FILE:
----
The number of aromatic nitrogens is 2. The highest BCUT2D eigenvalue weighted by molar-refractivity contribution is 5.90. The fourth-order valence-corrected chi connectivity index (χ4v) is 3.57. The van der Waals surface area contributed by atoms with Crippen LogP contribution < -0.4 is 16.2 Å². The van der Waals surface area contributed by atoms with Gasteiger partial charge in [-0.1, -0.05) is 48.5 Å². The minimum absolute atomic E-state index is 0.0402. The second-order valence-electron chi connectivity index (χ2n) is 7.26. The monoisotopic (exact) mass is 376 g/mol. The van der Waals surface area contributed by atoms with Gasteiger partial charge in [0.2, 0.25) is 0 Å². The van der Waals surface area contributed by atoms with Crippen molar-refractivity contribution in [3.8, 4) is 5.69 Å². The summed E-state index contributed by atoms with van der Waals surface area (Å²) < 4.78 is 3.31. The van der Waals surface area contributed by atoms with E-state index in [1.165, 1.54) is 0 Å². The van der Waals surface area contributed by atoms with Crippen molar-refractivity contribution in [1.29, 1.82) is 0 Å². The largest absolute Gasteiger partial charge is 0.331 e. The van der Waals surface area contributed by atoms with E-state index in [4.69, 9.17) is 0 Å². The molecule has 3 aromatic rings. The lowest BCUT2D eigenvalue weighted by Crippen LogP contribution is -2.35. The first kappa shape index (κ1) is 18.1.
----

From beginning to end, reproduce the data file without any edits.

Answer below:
The number of aromatic nitrogens is 2. The highest BCUT2D eigenvalue weighted by molar-refractivity contribution is 5.90. The fourth-order valence-corrected chi connectivity index (χ4v) is 3.57. The van der Waals surface area contributed by atoms with Crippen LogP contribution < -0.4 is 16.2 Å². The van der Waals surface area contributed by atoms with Gasteiger partial charge in [-0.1, -0.05) is 48.5 Å². The minimum absolute atomic E-state index is 0.0402. The second-order valence-electron chi connectivity index (χ2n) is 7.26. The monoisotopic (exact) mass is 376 g/mol. The van der Waals surface area contributed by atoms with Gasteiger partial charge in [0.2, 0.25) is 0 Å². The van der Waals surface area contributed by atoms with Crippen molar-refractivity contribution in [3.8, 4) is 5.69 Å². The summed E-state index contributed by atoms with van der Waals surface area (Å²) < 4.78 is 3.31. The van der Waals surface area contributed by atoms with E-state index in [1.165, 1.54) is 0 Å². The van der Waals surface area contributed by atoms with Crippen molar-refractivity contribution in [1.29, 1.82) is 0 Å². The largest absolute Gasteiger partial charge is 0.331 e. The van der Waals surface area contributed by atoms with E-state index in [4.69, 9.17) is 0 Å². The molecule has 3 aromatic rings. The lowest BCUT2D eigenvalue weighted by Crippen LogP contribution is -2.35. The first kappa shape index (κ1) is 18.1.